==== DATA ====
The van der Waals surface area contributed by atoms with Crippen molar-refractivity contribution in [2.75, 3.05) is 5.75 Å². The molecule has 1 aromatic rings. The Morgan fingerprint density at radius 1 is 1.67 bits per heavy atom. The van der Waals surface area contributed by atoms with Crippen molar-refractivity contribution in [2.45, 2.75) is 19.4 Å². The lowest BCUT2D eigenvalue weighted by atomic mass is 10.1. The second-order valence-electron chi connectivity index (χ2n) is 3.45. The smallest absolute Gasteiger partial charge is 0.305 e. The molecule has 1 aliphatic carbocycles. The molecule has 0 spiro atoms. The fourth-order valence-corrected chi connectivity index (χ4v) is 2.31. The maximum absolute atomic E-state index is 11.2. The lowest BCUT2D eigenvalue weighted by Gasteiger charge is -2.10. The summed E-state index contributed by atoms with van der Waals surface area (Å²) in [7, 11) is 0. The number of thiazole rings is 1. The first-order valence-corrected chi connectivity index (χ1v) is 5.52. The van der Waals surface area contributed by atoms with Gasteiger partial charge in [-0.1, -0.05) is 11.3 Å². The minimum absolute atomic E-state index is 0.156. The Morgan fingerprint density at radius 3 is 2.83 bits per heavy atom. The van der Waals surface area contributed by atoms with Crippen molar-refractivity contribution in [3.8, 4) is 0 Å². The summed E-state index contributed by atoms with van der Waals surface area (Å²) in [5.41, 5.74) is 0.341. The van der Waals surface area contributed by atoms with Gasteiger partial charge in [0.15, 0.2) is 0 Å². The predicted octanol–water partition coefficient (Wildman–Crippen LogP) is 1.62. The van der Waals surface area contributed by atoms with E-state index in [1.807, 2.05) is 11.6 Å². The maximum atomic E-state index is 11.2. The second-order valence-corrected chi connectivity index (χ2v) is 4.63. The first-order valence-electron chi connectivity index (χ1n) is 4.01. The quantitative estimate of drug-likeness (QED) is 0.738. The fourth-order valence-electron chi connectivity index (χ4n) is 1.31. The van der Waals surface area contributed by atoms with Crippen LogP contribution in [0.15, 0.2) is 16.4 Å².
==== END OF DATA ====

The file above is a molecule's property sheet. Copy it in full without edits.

The van der Waals surface area contributed by atoms with Crippen molar-refractivity contribution in [2.75, 3.05) is 5.75 Å². The molecule has 1 aromatic rings. The Morgan fingerprint density at radius 1 is 1.67 bits per heavy atom. The van der Waals surface area contributed by atoms with Crippen molar-refractivity contribution in [2.45, 2.75) is 19.4 Å². The lowest BCUT2D eigenvalue weighted by atomic mass is 10.1. The second-order valence-electron chi connectivity index (χ2n) is 3.45. The smallest absolute Gasteiger partial charge is 0.305 e. The molecule has 1 aliphatic carbocycles. The molecule has 0 spiro atoms. The fourth-order valence-corrected chi connectivity index (χ4v) is 2.31. The maximum absolute atomic E-state index is 11.2. The lowest BCUT2D eigenvalue weighted by Gasteiger charge is -2.10. The summed E-state index contributed by atoms with van der Waals surface area (Å²) in [7, 11) is 0. The number of thiazole rings is 1. The first-order valence-corrected chi connectivity index (χ1v) is 5.52. The van der Waals surface area contributed by atoms with Gasteiger partial charge in [-0.1, -0.05) is 11.3 Å². The minimum absolute atomic E-state index is 0.156. The Morgan fingerprint density at radius 3 is 2.83 bits per heavy atom. The van der Waals surface area contributed by atoms with Crippen molar-refractivity contribution in [3.8, 4) is 0 Å². The summed E-state index contributed by atoms with van der Waals surface area (Å²) in [5.41, 5.74) is 0.341. The van der Waals surface area contributed by atoms with Gasteiger partial charge in [0.15, 0.2) is 0 Å². The predicted octanol–water partition coefficient (Wildman–Crippen LogP) is 1.62. The van der Waals surface area contributed by atoms with E-state index in [1.807, 2.05) is 11.6 Å². The maximum atomic E-state index is 11.2. The second-order valence-corrected chi connectivity index (χ2v) is 4.63. The first-order valence-electron chi connectivity index (χ1n) is 4.01. The quantitative estimate of drug-likeness (QED) is 0.738. The fourth-order valence-electron chi connectivity index (χ4n) is 1.31. The van der Waals surface area contributed by atoms with Crippen LogP contribution in [0.15, 0.2) is 16.4 Å².